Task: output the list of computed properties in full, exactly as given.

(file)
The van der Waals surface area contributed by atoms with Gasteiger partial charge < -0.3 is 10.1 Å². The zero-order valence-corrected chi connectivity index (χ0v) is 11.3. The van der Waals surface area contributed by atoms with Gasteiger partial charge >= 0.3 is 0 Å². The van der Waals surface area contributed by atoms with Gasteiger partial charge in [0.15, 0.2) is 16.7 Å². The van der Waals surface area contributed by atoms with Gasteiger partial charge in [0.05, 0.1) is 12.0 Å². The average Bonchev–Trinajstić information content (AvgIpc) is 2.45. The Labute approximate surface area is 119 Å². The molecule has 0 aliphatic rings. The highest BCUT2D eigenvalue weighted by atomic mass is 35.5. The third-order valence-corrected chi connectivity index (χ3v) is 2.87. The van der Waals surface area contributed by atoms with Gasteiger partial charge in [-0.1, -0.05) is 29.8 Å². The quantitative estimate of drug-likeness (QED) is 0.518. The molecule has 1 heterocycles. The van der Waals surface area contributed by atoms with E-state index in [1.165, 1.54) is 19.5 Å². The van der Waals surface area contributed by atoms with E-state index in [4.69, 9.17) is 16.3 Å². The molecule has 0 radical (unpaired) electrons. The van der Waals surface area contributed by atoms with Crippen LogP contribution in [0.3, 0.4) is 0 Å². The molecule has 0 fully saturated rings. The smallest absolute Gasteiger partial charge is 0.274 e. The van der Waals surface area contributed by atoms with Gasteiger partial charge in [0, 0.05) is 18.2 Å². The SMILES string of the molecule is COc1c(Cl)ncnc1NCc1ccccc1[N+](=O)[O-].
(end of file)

The van der Waals surface area contributed by atoms with Gasteiger partial charge < -0.3 is 10.1 Å². The zero-order valence-corrected chi connectivity index (χ0v) is 11.3. The van der Waals surface area contributed by atoms with Gasteiger partial charge >= 0.3 is 0 Å². The van der Waals surface area contributed by atoms with Gasteiger partial charge in [0.15, 0.2) is 16.7 Å². The van der Waals surface area contributed by atoms with Gasteiger partial charge in [0.05, 0.1) is 12.0 Å². The average Bonchev–Trinajstić information content (AvgIpc) is 2.45. The Labute approximate surface area is 119 Å². The molecule has 0 aliphatic rings. The highest BCUT2D eigenvalue weighted by atomic mass is 35.5. The third-order valence-corrected chi connectivity index (χ3v) is 2.87. The van der Waals surface area contributed by atoms with Gasteiger partial charge in [-0.1, -0.05) is 29.8 Å². The quantitative estimate of drug-likeness (QED) is 0.518. The molecule has 1 heterocycles. The van der Waals surface area contributed by atoms with E-state index in [1.165, 1.54) is 19.5 Å². The van der Waals surface area contributed by atoms with E-state index in [4.69, 9.17) is 16.3 Å². The molecule has 0 radical (unpaired) electrons. The van der Waals surface area contributed by atoms with Crippen LogP contribution in [0.3, 0.4) is 0 Å². The molecule has 0 fully saturated rings. The smallest absolute Gasteiger partial charge is 0.274 e. The van der Waals surface area contributed by atoms with Gasteiger partial charge in [0, 0.05) is 18.2 Å². The SMILES string of the molecule is COc1c(Cl)ncnc1NCc1ccccc1[N+](=O)[O-].